I have been blessed throughout my life to have had the opportunity to earn a living with my mind and not my back like my father. In my father’s time physical labour was a necessity of both on and off the jobs. My parents did not subscribe to family planning in the modern sense. I was the fourth child born all of us boys. On the day of my birth in February of 1958 I had an 18 year old, a 16 year old and an 8 year old brother. By the time I was born most of the hard living of the post war era was done. But my brothers’ filled me on some of the realities of life at that time.
We grew up in a small pulp mill townsite nestled next to the Upper Ottawa River about 350 kilometers north of the City of Ottawa. We were literally surrounded by pristine wilderness that not only provided the source of endless recreation but it also provided some life necessities such as wild berries, wild game, maple syrup, fish and firewood for heating.
Before I was born my family heated our home, like most families in our community, with a wood burning furnace. There was an option to burn coal but was viewed as an expensive, dirty and smelly means to heat a home. Besides why pay coal when a hardwood forest with plenty of heating fuel was a couple of hundred meters from your back door.
Cutting firewood in the decades prior to my birth was no easy task. Since we were not farmers or loggers the ownership of mechanized equipment such as a tractor or chainsaw were not affordable or available. In their place human brute strength and determination were the only viable substitute.
My father was not a big man. He stood about 5 feet 8 inches tall a weighed about 150 pounds. I don’t know if my father enjoyed or even liked cutting firewood as it was more than a pastime. It was a necessity that became part of the daily routine of life. For each winter heating season, our family would use between 3 to 4 cubic cords of wood.
Picture a pile of stacked Firewood about the size of a pickup truck all of it cut, split and stacked by hand without any assistance by powered machines. Despite the hard work, I believe it did provide some satisfaction of a well job done and a warm home on a cold January night.
My relationship to firewood is much less complicated and at this point in my life using wood as a heat source is clearly a choice or a preference and we only burn it at our off the grid cottage. There are plenty of heating options today but none that provide the challenge, physical pain and satisfaction that comes from wood heat. I only cut about an ⅛ of the the annual firewood my father cut, split and stacked annually. Even then I only do it every other year.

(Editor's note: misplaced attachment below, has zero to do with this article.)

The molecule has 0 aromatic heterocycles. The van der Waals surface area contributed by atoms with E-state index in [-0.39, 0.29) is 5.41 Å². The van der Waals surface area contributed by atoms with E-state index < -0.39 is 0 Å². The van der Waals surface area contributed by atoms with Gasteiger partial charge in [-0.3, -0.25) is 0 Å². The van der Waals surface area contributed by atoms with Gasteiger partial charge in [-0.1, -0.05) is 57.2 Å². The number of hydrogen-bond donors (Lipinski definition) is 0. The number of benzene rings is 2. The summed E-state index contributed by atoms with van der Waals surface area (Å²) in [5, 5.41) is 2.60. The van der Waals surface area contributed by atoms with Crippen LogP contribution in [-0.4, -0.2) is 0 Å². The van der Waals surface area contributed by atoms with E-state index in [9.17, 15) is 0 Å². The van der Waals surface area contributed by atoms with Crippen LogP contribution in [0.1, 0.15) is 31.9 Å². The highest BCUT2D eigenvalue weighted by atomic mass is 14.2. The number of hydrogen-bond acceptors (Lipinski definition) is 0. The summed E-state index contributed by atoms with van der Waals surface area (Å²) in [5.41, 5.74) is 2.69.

Moreover I have to sheepishly admit that I take full advantage of our modern mechanized world. I cut the wood with a chainsaw. I then transport it in an all terrain vehicle that allows me to get next to the wood source. Then a powered wood splitter makes easy work of that task. The only part of the process that resembles how it was done in my father’s day is the actual piling of the wood in the woodshed.
Because of my soft life, even with all the help from machines, I find the work quite taxing. Needless to say I’m also thankful for the wonders of modern pain relief medication. But even with all the pain and fatigue that comes with cutting firewood at my age, there is truly a sense of satisfaction and accomplishment.
The ability to see the “fruits” of my labour in front of me in a way that is real and measurable is something that is often missing when it comes to work in the modern sense. Hence the feeling of accomplishment and satisfaction that come from cutting firewood.
The whole experience that begins with being in the forest to appreciating the heat from the wood fire on a cold February night is fulfilling and rewarding. Although there is little resemblance to how firewood was cut in my father’s day, I do feel there is a spiritual connection and appreciation of the beauty of the land and the blessings it provides.
As I get older, the importance of physical work and the sense of accomplishment that comes from it can’t be overstated. Sometimes you need to feel a little pain and exhaustion to truly feel alive.